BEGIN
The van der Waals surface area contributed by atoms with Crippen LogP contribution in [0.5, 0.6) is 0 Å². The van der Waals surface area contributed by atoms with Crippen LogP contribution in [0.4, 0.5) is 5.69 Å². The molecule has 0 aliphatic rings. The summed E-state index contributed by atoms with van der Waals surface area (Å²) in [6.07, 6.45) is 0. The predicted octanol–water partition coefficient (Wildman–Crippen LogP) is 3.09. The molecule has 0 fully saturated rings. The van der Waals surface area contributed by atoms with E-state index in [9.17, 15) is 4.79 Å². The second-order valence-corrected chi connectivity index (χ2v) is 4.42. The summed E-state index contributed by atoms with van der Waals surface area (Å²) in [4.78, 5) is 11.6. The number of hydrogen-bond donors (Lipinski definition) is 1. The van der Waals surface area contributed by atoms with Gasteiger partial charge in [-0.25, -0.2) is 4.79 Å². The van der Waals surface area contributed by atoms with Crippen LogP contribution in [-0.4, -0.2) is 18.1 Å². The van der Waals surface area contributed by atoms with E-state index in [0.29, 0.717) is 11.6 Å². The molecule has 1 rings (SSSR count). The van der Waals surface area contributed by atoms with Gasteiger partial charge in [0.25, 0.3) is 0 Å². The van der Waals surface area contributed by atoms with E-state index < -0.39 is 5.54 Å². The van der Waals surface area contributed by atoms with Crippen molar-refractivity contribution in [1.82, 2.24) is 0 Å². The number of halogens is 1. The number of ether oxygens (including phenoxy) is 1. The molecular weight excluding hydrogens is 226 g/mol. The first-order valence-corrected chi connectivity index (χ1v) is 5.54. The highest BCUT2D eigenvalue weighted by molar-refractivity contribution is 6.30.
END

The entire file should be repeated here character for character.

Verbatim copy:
The van der Waals surface area contributed by atoms with Crippen LogP contribution in [0.5, 0.6) is 0 Å². The van der Waals surface area contributed by atoms with Crippen LogP contribution in [0.4, 0.5) is 5.69 Å². The molecule has 0 aliphatic rings. The summed E-state index contributed by atoms with van der Waals surface area (Å²) in [6.07, 6.45) is 0. The predicted octanol–water partition coefficient (Wildman–Crippen LogP) is 3.09. The molecule has 0 fully saturated rings. The van der Waals surface area contributed by atoms with E-state index in [9.17, 15) is 4.79 Å². The second-order valence-corrected chi connectivity index (χ2v) is 4.42. The summed E-state index contributed by atoms with van der Waals surface area (Å²) in [4.78, 5) is 11.6. The number of hydrogen-bond donors (Lipinski definition) is 1. The van der Waals surface area contributed by atoms with Gasteiger partial charge in [-0.25, -0.2) is 4.79 Å². The van der Waals surface area contributed by atoms with Crippen LogP contribution in [-0.4, -0.2) is 18.1 Å². The van der Waals surface area contributed by atoms with E-state index in [0.29, 0.717) is 11.6 Å². The molecule has 1 rings (SSSR count). The van der Waals surface area contributed by atoms with Gasteiger partial charge in [0.25, 0.3) is 0 Å². The van der Waals surface area contributed by atoms with E-state index < -0.39 is 5.54 Å². The van der Waals surface area contributed by atoms with Crippen molar-refractivity contribution in [1.82, 2.24) is 0 Å². The number of halogens is 1. The number of ether oxygens (including phenoxy) is 1. The molecular weight excluding hydrogens is 226 g/mol. The first-order valence-corrected chi connectivity index (χ1v) is 5.54. The highest BCUT2D eigenvalue weighted by molar-refractivity contribution is 6.30.